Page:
Westminster City Council’s designs for the new-look Ebury Bridge Estate
Westminster City Council’s designs for the new-look Ebury Bridge Estate

Churchill Labour Councillors Shamim Talukder and Andrea Mann have raised theirs and residents’ concerns and questions over Westminster City Council’s current design proposals for the regeneration of Ebury Bridge Estate.

We have asked the Council to respond to the following:

  • Building height  – We and many local people we have spoken to are concerned that, at up to 19 storeys, some of the new blocks on the estate will be too high for the area (cf. Pimlico Road/Belgravia), dramatically altering the current view from east to west and also providing potential light and noise issues (see below). We would like the Council to confirm that the “community support” principle – outlined in the Council’s City Plan 2040 – will apply to decisions about the height of any new buildings in Ebury. ie that the height of the taller blocks genuinely reflects the wishes of the local community.
  • Light and noise – Residents living in Cheylesmore House have expressed concerns to us about potential blocking of light to their building, due to the proposed neighbouring building being much higher than the current Doneraile House. We ask the Council to please listen to and address these concerns. In addition, we know from speaking to residents in high blocks further down the same railway lines (Woods House & Wentworth House on Grosvenor Waterside) that those living in tall blocks overlooking these lines suffer from noise issues as a result of trains speeding up/slowing down as they leave/approach Victoria station. Again, we seek assurances that these concerns are fully heard and addressed.
  • Tenure – We seek confirmation from the Council that all new blocks will be ‘tenure blind’ – ie that the specifications and placement of the social properties within the blocks will not be detrimental in comparison to other properties. For example, that the highest flats and those overlooking the railway line will not automatically be determined to be for council tenants only.
  • Play areas and green spaces – We ask the Council to ensure that there is at least one non-bookable activity area on the new Ebury Bridge estate for children and other residents to play and be active on (just as there is currently a non-bookable Multi-Use Games Area for them to use). This request is in line with the Council’s own ActiveWestminster strategy and its new City Plan. We ask Westminster Council to confirm how it is clearly applying both strategies in its proposals for activity & green areas on Ebury Bridge.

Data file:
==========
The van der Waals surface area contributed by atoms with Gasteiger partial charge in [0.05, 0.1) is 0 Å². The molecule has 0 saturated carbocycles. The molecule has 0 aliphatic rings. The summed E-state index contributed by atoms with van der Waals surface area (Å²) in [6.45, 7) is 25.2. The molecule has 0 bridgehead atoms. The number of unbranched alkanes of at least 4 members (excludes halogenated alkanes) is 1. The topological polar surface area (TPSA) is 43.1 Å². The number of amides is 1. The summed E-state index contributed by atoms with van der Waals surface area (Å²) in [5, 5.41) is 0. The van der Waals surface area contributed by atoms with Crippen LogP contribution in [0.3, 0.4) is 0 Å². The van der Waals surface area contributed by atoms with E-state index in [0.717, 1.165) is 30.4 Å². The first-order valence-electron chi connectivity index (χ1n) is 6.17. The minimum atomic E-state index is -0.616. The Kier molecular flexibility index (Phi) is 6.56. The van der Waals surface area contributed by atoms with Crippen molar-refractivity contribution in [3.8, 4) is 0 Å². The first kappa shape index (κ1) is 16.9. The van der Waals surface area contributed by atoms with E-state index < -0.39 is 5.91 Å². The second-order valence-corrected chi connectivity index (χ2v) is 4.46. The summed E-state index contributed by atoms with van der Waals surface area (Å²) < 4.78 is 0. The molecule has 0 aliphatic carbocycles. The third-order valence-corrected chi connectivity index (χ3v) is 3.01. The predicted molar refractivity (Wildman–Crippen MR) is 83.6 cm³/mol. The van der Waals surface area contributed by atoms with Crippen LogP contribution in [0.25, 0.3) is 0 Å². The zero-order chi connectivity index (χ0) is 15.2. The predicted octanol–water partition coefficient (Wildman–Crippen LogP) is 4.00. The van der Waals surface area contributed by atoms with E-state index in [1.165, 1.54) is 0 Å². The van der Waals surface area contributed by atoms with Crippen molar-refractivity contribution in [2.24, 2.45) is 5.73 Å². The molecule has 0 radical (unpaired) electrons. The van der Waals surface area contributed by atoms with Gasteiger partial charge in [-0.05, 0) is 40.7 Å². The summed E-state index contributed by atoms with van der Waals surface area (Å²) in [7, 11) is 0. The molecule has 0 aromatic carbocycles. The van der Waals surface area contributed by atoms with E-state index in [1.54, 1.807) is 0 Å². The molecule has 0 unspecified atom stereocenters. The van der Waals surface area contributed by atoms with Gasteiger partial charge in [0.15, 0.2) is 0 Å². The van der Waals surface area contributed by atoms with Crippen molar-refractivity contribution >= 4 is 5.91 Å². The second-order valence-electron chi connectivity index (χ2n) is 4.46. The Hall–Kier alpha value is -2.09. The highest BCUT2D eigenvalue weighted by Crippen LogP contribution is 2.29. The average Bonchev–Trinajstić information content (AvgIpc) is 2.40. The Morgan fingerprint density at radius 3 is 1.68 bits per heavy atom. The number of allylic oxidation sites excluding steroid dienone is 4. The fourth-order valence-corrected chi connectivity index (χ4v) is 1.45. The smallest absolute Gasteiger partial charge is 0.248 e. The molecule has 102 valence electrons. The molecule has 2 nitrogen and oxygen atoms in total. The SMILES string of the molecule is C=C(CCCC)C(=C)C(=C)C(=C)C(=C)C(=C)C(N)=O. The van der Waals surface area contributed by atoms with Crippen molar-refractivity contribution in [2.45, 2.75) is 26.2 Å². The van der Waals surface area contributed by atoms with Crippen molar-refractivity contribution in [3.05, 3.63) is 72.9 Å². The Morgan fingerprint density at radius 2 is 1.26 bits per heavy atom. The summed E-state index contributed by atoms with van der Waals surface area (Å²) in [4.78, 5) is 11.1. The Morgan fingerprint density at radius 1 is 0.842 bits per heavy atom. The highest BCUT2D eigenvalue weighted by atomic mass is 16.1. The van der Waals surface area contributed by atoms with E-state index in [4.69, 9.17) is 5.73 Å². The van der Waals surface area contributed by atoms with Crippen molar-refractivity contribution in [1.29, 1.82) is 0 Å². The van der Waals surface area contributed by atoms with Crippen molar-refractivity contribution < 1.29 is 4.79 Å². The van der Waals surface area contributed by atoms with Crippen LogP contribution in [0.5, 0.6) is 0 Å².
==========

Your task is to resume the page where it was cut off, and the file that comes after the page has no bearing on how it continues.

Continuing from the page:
• Design quality – We call for outstanding architectural design quality rather than any off-the-shelf design that may be on offer. Churchill Gardens and Lillington Gardens are examples of estates in the area that have won architectural plaudits – we want Westminster Council to look to these and other outstanding designs as models for the new Ebury Bridge Estate.
  • Need for more social homes – While we of course welcome the additional social homes being created by this scheme, we would like the Council to do more to tackle the dearth of social homes that Westminster so desperately needs (with currently over 4,200 households on the housing waiting list). When it was originally built, Ebury Bridge was entirely social housing; by 2018, it was 59% social housing; after WCC’s redevelopment, it will be just 34%. We would like more social homes not just to preserve the character of the estate but to help tackle the borough-wide social housing crisis.
  • Transport and other local infrastructure – We support the estate being car-free; but due to this and the other two current/proposed developments in the area (Chelsea Barracks and Cundy Street Quarter), we seek assurances from the Council that they are working with Transport for London, developers and other stakeholders to ensure that the transport and community infrastructure needs of residents (both current and future) will be met, including access to services such as GPs. Thousands of new residents will be moving into this area over the coming several years, as a result of these three developments. We ask the Council to confirm that it is addressing and preparing for the additional amenity and infrastructure needs this will create.
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